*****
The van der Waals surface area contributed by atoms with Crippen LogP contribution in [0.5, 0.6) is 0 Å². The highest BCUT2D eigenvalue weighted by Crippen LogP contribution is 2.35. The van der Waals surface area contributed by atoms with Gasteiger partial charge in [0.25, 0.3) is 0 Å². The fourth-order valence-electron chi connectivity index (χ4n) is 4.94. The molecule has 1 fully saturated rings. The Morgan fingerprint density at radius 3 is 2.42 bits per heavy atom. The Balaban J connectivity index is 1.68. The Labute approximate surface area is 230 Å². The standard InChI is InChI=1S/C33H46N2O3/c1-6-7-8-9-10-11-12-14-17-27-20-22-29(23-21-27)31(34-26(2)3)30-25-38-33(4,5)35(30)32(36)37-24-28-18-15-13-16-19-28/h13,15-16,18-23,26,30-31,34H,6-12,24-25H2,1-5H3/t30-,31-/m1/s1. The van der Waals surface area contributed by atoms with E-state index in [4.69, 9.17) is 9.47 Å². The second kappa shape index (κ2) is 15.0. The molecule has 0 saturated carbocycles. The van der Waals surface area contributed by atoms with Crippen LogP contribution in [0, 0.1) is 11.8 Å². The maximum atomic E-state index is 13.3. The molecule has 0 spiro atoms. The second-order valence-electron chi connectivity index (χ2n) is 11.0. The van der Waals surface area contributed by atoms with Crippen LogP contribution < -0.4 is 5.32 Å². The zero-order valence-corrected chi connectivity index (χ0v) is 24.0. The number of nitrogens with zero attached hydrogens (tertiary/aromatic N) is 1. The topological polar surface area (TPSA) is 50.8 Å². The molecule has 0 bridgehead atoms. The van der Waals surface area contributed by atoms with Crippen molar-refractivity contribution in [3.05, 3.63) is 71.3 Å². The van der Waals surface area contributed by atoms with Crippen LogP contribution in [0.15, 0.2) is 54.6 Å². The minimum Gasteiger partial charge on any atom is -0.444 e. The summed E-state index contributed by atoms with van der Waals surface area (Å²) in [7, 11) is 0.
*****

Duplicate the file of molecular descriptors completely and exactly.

The van der Waals surface area contributed by atoms with Crippen LogP contribution in [0.5, 0.6) is 0 Å². The highest BCUT2D eigenvalue weighted by Crippen LogP contribution is 2.35. The van der Waals surface area contributed by atoms with Gasteiger partial charge in [0.25, 0.3) is 0 Å². The fourth-order valence-electron chi connectivity index (χ4n) is 4.94. The molecule has 1 fully saturated rings. The Morgan fingerprint density at radius 3 is 2.42 bits per heavy atom. The Balaban J connectivity index is 1.68. The Labute approximate surface area is 230 Å². The standard InChI is InChI=1S/C33H46N2O3/c1-6-7-8-9-10-11-12-14-17-27-20-22-29(23-21-27)31(34-26(2)3)30-25-38-33(4,5)35(30)32(36)37-24-28-18-15-13-16-19-28/h13,15-16,18-23,26,30-31,34H,6-12,24-25H2,1-5H3/t30-,31-/m1/s1. The van der Waals surface area contributed by atoms with E-state index in [4.69, 9.17) is 9.47 Å². The second kappa shape index (κ2) is 15.0. The molecule has 0 saturated carbocycles. The van der Waals surface area contributed by atoms with Crippen LogP contribution in [0, 0.1) is 11.8 Å². The maximum atomic E-state index is 13.3. The molecule has 0 spiro atoms. The second-order valence-electron chi connectivity index (χ2n) is 11.0. The van der Waals surface area contributed by atoms with Crippen LogP contribution < -0.4 is 5.32 Å². The zero-order valence-corrected chi connectivity index (χ0v) is 24.0. The number of nitrogens with zero attached hydrogens (tertiary/aromatic N) is 1. The topological polar surface area (TPSA) is 50.8 Å². The molecule has 0 bridgehead atoms. The van der Waals surface area contributed by atoms with Crippen molar-refractivity contribution in [3.05, 3.63) is 71.3 Å². The van der Waals surface area contributed by atoms with Crippen LogP contribution in [0.15, 0.2) is 54.6 Å². The minimum Gasteiger partial charge on any atom is -0.444 e. The summed E-state index contributed by atoms with van der Waals surface area (Å²) in [7, 11) is 0.